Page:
relationship between the area under a peak or height in the chromatogram and the
amount of compound corresponding to that peak in the analyzed sample.
Therefore, each peak should be totally resolved from any neighboring peaks.
There are some factors leads to problem stated above. The mobile phase
must be degassed properly. It is because mobile phases entrap air from the

atmosphere and this trapped air gets released as small bubbles under high pressures
encountered during the HPLC analysis. Such bubbles can lead to noise in detector
response or hinder flow of mobile phase through columns. In order to overcome
such problems degassing of mobile phase becomes essential. It is require a very
clean & pure HPLC grade solvent to prevent column degradation with impurities
& to minimize detector background signals from contaminants (usually UV
transparent). The gas that interference the HPLC analysis, such as N2, O2, and CO2.
The gas bubbles create difficulties with pumps destabilize pressure, columns bad
separation & detectors. Therefore we need to degasse the mobile phase in other to
get good analysis.
There are few methods in degassing the mobile phase. Vacuum devices
(vacuum applied to headspace above solvent). Ultra sonication (high frequency
vibration drives gasses out of solvent) Heating (decreases solubility of gases). He
sparging. Sparging is a process in which dissolved gases are swept out of a solvent.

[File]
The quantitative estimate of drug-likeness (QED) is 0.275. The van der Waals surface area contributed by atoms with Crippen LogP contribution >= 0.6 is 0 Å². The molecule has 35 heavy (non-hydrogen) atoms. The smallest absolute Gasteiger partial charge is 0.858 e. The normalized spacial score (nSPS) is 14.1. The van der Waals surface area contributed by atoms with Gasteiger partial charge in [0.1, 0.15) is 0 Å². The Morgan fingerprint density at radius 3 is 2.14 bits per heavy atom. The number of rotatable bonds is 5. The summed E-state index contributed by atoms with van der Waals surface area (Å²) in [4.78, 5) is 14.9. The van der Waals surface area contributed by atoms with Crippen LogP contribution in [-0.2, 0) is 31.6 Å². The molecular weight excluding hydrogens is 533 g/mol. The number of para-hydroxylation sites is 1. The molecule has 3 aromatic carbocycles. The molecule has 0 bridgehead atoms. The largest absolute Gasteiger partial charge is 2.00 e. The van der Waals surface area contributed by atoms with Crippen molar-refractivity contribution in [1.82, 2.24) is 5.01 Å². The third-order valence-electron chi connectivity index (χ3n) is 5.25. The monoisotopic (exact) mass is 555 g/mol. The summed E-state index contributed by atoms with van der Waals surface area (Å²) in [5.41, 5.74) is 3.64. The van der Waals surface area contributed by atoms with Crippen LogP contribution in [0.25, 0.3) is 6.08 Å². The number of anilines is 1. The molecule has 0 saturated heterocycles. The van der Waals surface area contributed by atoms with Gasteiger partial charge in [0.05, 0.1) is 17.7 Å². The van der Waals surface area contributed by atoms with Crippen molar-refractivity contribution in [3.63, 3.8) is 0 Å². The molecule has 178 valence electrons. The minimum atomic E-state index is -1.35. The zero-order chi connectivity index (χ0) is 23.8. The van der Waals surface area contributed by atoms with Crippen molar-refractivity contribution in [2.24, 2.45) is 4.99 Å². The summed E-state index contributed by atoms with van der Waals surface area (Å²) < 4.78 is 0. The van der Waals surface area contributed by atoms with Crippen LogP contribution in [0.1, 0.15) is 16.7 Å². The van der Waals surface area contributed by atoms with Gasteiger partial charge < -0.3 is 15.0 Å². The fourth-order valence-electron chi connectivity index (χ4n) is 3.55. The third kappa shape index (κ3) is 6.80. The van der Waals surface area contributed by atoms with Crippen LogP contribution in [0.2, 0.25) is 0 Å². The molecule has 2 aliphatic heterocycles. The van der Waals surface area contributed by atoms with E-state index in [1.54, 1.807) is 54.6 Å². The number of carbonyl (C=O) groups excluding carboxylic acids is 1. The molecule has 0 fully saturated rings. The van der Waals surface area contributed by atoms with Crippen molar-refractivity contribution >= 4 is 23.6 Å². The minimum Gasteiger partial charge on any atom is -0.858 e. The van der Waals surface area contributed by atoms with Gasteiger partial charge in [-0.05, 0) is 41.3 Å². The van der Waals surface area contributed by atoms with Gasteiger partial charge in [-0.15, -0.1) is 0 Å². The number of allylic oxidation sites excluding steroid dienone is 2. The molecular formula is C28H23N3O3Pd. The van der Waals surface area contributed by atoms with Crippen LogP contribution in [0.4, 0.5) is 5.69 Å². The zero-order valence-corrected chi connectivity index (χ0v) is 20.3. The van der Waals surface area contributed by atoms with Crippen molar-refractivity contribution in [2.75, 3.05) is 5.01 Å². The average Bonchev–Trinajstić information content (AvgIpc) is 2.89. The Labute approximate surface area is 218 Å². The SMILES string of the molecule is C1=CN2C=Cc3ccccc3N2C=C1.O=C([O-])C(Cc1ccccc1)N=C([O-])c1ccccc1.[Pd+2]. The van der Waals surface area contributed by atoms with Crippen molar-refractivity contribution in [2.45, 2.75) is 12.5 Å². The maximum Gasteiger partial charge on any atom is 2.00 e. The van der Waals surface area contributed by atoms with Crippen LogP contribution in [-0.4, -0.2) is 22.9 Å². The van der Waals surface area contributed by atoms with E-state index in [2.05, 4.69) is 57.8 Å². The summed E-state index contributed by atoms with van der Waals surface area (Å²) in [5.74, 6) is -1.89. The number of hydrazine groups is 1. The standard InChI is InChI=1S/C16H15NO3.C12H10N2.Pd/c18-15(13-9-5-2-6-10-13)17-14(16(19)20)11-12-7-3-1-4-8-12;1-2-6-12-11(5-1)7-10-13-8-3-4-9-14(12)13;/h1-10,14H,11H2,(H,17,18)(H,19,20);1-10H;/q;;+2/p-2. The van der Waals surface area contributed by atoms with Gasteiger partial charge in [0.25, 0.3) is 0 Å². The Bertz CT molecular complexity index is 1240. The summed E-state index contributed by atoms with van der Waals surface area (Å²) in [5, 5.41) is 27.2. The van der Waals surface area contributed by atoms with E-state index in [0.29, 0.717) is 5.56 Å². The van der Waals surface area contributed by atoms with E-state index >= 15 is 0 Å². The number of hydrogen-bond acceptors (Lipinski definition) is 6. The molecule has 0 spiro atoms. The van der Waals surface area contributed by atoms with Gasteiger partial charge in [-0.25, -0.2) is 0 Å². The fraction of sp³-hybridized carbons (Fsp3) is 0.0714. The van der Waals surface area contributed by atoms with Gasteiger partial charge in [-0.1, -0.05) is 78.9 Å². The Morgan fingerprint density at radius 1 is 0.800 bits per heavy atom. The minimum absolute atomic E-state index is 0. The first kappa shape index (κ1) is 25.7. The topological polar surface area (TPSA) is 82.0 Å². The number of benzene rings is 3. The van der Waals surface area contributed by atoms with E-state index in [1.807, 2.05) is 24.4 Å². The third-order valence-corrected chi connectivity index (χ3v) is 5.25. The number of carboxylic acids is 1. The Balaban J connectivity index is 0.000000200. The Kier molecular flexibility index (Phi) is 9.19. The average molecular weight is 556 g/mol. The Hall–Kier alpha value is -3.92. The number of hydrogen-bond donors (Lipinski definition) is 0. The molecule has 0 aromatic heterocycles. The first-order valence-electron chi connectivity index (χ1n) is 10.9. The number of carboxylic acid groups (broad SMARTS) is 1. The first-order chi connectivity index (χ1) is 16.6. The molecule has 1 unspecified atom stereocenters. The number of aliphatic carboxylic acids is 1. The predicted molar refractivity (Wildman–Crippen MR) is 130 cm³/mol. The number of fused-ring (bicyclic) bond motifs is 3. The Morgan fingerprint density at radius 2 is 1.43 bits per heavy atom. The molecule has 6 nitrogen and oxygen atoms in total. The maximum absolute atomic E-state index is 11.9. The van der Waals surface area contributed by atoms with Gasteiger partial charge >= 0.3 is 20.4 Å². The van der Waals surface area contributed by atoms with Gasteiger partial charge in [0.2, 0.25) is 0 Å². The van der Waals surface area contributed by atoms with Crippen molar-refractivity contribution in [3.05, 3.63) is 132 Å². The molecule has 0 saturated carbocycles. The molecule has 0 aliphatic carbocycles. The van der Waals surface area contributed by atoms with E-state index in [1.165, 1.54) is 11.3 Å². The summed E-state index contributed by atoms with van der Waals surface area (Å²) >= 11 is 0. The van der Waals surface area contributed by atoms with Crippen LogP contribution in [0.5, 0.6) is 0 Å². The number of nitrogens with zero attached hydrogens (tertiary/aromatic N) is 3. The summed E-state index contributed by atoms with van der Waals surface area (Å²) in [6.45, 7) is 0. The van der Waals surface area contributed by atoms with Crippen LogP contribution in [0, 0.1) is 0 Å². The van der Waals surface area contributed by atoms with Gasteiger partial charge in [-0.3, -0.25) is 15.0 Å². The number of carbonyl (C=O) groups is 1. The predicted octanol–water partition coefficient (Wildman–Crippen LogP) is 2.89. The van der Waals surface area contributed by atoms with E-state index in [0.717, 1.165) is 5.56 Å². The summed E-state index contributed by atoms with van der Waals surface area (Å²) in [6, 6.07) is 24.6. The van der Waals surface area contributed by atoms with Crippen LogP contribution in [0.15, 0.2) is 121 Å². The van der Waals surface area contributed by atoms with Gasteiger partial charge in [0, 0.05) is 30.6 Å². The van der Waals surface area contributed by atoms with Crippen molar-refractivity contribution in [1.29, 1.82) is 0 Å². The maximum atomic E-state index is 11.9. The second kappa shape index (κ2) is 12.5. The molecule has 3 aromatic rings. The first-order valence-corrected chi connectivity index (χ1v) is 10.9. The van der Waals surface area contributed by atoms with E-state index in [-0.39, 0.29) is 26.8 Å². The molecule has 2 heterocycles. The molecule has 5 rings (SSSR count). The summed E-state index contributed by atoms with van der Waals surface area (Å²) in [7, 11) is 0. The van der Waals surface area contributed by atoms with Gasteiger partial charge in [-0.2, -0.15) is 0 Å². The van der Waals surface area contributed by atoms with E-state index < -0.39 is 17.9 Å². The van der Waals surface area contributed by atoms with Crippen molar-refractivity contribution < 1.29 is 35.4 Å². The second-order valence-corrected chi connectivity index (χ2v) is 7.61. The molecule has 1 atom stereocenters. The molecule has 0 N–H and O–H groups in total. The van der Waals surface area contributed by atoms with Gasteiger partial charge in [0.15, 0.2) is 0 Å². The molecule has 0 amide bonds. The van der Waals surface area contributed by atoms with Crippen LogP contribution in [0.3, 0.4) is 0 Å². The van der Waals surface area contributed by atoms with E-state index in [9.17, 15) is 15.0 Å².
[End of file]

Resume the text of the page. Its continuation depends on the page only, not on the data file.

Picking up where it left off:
There are some step is carefully taken when doing the experiment. When
injecting the sample into the loop, the sample volume is no more than volume
indicated on a loop. Besides, sample injection only with flat end needle to prevent
damage to the injection port.
Other than that, the syringe is washed at least 5 times with washing solution
and wash 3 times with sample before the sample is inejcted to the column to get
desire peak and no contiminants. When filling the syringe with the sample, the
maximum value should be 20L.

CONCLUSION
From the experiment, the concept and method development of optimizing a
separation of a standard compounds using hplc by varying the mobile phase
composition is studied and determined.
REFERENCES
1. Skoog, Hooler and Nierman, 5th Editon. Principles of Instrumental Analysis.
Thomson Learning 1998.
2. Nor ashikin, Ruziyati and Mardiana, 2nd Edition. Analytical Separation
Methods Laboratory Guide